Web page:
This reticle will work with most calibers and situations as Vortex breaks the BDC functionality into 4 firearms “classes”:

  • Class A Firearms – Vortex lists the Class A firearms as rifles chambered in traditional high-power calibers like .270, .308, 30-06, etc. According to the Vortex BDC data, the effective BDC based range for those calibers is 100 yards to a max of 500 yards.
  • Class B Firearms – The Class B firearms are rifles chambered in magnum calibers like .300 Win Mag, .338 Lapua, 7mm Mag, etc.  According to the Vortex BDC data, the effective BDC based range for those calibers is 100 yards to a max of 600 yards.
  • Class C Firearms – The Class C firearms are rifles chambered in high velocity smaller caliber cartridges like .204 Ruger, .22-250, 6.5 Creedmoor, etc. According to the Vortex BDC data, the effective BDC based range for those calibers is 100 yards to a max of 650 yards.
  • Class D Firearms – Vortex identifies the Class D firearms as modern black power rifles in most any caliber. According to the Vortex BDC data, the effective BDC based range for those calibers is 50 yards to a max of 225 yards.
  • Class E Firearms – The Class E classification includes rifles chambered in the .22 LR caliber. According to the Vortex BDC data, the effective BDC based range for that caliber is 25 yards to a max of 125 yards.
  • Class F Firearms – The Class F designation includes shotguns using a slug barrel and traditional black powder rifles in various calibers. According to the Vortex BDC data, the effective BDC based range for those models is 25 yards up to a max of 125 yards.

In order for the BDC functionality to work properly, the shooter would need to sight the rifle or slug shotgun in at the distances recommended by Vortex. Those suggestions include the following:

  • Class A – The suggested sight in distance is 100 yards.
  • Class B – The suggested sight in distance is 200 yards.
  • Class C – The suggested sight in distance is 200 yards.
  • Class D – The suggested sight in distance is 100 yards.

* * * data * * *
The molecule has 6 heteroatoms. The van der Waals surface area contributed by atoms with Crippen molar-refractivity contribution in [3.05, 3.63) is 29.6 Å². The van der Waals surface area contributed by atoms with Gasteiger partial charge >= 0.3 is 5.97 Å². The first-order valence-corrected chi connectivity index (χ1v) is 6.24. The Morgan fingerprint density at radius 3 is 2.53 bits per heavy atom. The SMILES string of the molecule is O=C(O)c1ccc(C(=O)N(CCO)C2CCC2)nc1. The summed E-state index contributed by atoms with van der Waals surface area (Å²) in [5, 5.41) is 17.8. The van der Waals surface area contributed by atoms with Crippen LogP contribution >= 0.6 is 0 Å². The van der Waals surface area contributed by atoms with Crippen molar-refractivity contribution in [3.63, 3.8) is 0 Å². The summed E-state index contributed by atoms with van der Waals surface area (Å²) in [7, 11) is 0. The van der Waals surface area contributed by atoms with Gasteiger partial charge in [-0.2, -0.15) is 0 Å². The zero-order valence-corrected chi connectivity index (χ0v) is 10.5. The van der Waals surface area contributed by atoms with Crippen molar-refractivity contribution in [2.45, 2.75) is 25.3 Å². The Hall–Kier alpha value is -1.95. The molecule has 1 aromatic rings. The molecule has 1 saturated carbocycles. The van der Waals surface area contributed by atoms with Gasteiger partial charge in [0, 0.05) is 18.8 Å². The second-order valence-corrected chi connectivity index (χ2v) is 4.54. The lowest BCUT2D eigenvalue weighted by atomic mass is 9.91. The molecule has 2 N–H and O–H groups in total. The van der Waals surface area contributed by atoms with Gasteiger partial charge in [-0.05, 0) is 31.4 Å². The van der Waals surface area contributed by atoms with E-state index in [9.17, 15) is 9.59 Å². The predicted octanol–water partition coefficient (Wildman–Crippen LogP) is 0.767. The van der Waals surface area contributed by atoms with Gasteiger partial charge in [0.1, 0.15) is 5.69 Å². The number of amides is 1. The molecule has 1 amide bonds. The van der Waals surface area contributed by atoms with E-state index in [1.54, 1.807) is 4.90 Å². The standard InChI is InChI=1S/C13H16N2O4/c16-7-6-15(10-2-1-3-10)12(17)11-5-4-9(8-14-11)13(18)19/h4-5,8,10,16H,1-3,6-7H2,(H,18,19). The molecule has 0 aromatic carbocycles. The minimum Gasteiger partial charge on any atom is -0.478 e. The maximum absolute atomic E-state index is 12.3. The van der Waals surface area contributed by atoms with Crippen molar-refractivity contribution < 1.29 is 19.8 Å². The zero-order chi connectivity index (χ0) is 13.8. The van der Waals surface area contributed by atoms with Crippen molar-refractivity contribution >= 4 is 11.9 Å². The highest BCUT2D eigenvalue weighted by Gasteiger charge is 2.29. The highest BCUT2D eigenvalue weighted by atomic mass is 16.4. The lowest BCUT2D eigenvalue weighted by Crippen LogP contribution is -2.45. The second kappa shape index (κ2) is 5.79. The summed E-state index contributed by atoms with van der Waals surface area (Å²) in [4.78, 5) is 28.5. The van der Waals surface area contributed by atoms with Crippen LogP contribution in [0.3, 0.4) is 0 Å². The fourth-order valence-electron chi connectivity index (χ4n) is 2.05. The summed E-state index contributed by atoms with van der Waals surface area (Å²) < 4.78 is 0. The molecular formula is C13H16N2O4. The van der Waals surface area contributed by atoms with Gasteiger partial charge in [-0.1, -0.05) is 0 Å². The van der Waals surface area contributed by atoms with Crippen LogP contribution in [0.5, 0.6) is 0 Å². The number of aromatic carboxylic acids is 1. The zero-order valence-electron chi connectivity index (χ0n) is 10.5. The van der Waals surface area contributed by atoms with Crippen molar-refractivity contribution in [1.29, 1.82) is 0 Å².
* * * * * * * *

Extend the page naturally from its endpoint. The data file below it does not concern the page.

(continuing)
• Class E – The suggested sight in distance is 50 yards.
  • Class F – The suggested sight in distance is 50 yards.

Another point worth mentioning: There is a wide range of ballistic performance within the calibers of a Class as defined by Vortex, so the BDC functionality for each Class is a suggested range. It’s up to the shooter to test the specific cartridge they shoot (in conjunction with their preferred ammo) up against the recommended BDC hold-over positions to ensure their accuracy.

That basically a fancy way of saying the following: if you’re going to use the BDC functionality on the Dead-Hold BDC, then you need to test that BDC performance with your rifle and ammunition. Otherwise, you really won’t know exactly where the actual point of impact will be for that rifle as the specific BDC base distances.

Over the years, I’ve had a number of conversations with customers at my day job who bought a Vortex scope with the BDC reticle and returned to the store to complain that the BDC marks “were not accurate”. But, through further discussions, it turns out that those customers never followed Vortex’s suggestion of actually testing the POI (Point of Impact) of the BDC marks with their preferred caliber at the specific BDC based distances (in yards).

If you opt to use the BDC function, you’ll be way happier with the accuracy results if you invest the time to validate the BDC POI with your specific rifle or shotgun. Just zeroing the rifle or shotgun at the suggested BDC distance is not enough to ensure bullet drop accuracy.

The Vortex Dead-Hold BDC reticle can also be used for ranging targets, but, honestly, I much prefer to use a rangefinder. However, if you found yourself out in the field without a range finder, Vortex has a formula you can utilize in conjunction with the BDC points in the reticle to approximate the distance to a target.

And one last point to mention about BDC reticles in general, just because a BDC reticle platform says that using a specific BDC mark on the reticle to shoot 600 yards, doesn’t always mean that it’s ethical or practical to take a 600 yard shot, especially in a hunting scenario. Most every shooter has their own maximum effective shooting range, and it’s important to stay within that range. Obviously, with practice, one can extend the maximum range they are comfortable shooting as well.

Pros and Cons of the Vortex Dead-Hold Reticle

Pros Cons
  • Versatile enough to be used either as a duplex type reticle or via the BDC function.
  • The BDC functionality can extend a shooters range without any ballistic math or calculations.
  • The BDC functionality takes a bit of set-up and testing to validate with a specific caliber and load.
  • The BDC functionality is slightly more complicated compared to the V-Plex.
  • This reticle is not illuminated so it can be difficult to clearly see in very low light situations.
  • Without practice at longer ranges, the BDC function may encourage a shooter to take a less than ethical shot at a game animal at distances outside of his or her comfort zone compared to the V-Plex reticle.

Between the Vortex V-Plex and the Vortex Dead-Hold BDC reticles, which is better?

The answer will really depend on a number of individual factors including:

  • One’s personal reticle preferences
  • Level of comfort shooting at longer distances